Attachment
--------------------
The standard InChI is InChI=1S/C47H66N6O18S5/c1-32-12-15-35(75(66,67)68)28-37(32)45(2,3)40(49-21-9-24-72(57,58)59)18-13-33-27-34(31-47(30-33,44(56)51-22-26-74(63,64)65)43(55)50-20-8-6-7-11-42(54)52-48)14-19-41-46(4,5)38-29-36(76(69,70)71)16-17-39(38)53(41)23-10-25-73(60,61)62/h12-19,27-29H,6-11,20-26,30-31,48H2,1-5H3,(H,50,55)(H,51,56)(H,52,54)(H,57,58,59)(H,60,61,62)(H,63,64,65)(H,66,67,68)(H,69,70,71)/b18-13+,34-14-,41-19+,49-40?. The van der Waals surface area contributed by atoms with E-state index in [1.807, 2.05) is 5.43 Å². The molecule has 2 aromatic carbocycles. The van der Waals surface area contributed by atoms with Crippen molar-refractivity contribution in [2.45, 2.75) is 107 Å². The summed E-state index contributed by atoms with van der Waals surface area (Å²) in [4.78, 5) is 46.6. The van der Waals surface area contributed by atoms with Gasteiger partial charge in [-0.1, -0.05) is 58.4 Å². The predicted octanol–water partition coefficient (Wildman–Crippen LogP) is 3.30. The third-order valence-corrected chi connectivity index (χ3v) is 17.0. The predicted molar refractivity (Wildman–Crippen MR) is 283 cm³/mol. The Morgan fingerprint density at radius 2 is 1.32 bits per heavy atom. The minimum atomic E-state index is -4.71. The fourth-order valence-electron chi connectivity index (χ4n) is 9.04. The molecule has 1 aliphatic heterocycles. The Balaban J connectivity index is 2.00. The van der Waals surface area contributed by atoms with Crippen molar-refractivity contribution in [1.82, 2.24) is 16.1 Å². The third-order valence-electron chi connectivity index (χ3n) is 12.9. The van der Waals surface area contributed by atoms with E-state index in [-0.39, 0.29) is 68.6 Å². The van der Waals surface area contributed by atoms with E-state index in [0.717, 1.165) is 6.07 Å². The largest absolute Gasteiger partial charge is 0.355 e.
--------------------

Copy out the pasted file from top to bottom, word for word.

The standard InChI is InChI=1S/C47H66N6O18S5/c1-32-12-15-35(75(66,67)68)28-37(32)45(2,3)40(49-21-9-24-72(57,58)59)18-13-33-27-34(31-47(30-33,44(56)51-22-26-74(63,64)65)43(55)50-20-8-6-7-11-42(54)52-48)14-19-41-46(4,5)38-29-36(76(69,70)71)16-17-39(38)53(41)23-10-25-73(60,61)62/h12-19,27-29H,6-11,20-26,30-31,48H2,1-5H3,(H,50,55)(H,51,56)(H,52,54)(H,57,58,59)(H,60,61,62)(H,63,64,65)(H,66,67,68)(H,69,70,71)/b18-13+,34-14-,41-19+,49-40?. The van der Waals surface area contributed by atoms with E-state index in [1.807, 2.05) is 5.43 Å². The molecule has 2 aromatic carbocycles. The van der Waals surface area contributed by atoms with Crippen molar-refractivity contribution in [2.45, 2.75) is 107 Å². The summed E-state index contributed by atoms with van der Waals surface area (Å²) in [4.78, 5) is 46.6. The van der Waals surface area contributed by atoms with Gasteiger partial charge in [-0.1, -0.05) is 58.4 Å². The predicted octanol–water partition coefficient (Wildman–Crippen LogP) is 3.30. The third-order valence-corrected chi connectivity index (χ3v) is 17.0. The predicted molar refractivity (Wildman–Crippen MR) is 283 cm³/mol. The Morgan fingerprint density at radius 2 is 1.32 bits per heavy atom. The minimum atomic E-state index is -4.71. The fourth-order valence-electron chi connectivity index (χ4n) is 9.04. The molecule has 1 aliphatic heterocycles. The Balaban J connectivity index is 2.00. The van der Waals surface area contributed by atoms with Crippen molar-refractivity contribution in [1.82, 2.24) is 16.1 Å². The third-order valence-electron chi connectivity index (χ3n) is 12.9. The van der Waals surface area contributed by atoms with E-state index in [-0.39, 0.29) is 68.6 Å². The van der Waals surface area contributed by atoms with E-state index in [0.717, 1.165) is 6.07 Å². The largest absolute Gasteiger partial charge is 0.355 e.